12.22.09 Army says pregnancy means court martial, jail time for female soldiers, military partners (married or not)
American soldiers in Iraq who get pregnant or who impregnate a service member—even if they're married to each other—will now face court martial and possible jail time, per order from the commanding general of U.S. military forces in northern Iraq, CNN reports.
Military officials say the "lawful order" was issued because Army policy requires a pregnant soldier to be removed from the war zone within 14 days of learning of her pregnancy. Her removal leaves a vacancy in the unit, which makes it more difficult to complete the mission. The move comes in response to a high-level of cases of sidelined female soldiers at a time when they can't be spared in Iraq.
MSNBC reports that so far seven soldiers—four female soldiers and three male soldiers—have been disciplined for disobeying the order, which went into effect Nov. 4. Military officials say it's the first time anyone can recall pregnancy being prohibited.
According to reports, the new rule got a go-ahead from military lawyers. However, the move raises legal, ethical and personal reproductive rights issues.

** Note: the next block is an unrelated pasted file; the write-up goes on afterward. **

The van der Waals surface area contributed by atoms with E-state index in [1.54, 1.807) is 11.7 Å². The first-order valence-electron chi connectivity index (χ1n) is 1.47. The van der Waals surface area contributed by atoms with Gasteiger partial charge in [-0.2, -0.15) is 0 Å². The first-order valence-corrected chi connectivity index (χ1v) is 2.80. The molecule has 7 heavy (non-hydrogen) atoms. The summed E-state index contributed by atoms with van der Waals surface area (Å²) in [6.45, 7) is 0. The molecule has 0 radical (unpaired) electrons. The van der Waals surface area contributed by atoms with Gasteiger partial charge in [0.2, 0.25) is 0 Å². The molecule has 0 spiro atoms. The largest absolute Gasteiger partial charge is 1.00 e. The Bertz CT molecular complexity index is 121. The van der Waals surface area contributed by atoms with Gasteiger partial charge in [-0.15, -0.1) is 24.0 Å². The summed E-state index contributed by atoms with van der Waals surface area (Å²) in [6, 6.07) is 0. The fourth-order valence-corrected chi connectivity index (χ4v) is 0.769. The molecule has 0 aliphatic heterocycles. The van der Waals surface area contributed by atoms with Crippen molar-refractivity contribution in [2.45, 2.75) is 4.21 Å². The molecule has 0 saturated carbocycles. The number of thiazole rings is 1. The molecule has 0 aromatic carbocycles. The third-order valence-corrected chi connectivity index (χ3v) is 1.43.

Crib Notes has heard its fair share of pregnancy- and motherhood-related bans—from Facebook erasing breastfeeding images to tainted formula from China to drop-side cribs and one town keeping teens from trick-or-treating. I'm sure we haven't heard the last of this military move. Stay tuned ...
- UPDATE: Over the holiday weekend, the U.S. military decided to alter the pregnancy penalty announced last week for all soldiers and military personnel serving in Iraq. The controversial rule will no longer apply to all personnel involved in a pregnancy; it will only apply to the female soldiers who get pregnant. In case of a pregnancy, a permanent letter of reprimand will be placed in her file; a court martial is still possible but officials can voluntarily refrain from imposing that penalty. Although some high-ranking military officials are still defending the no-pregnancy rule, they emphasize that this is a stop-loss issue and hope female soldiers take pregnancy more seriously, especially when their skills and service are crucially needed in Iraq and Afghanistan at this time.
Maria Vega is Fit Pregnancy magazine's copy editor.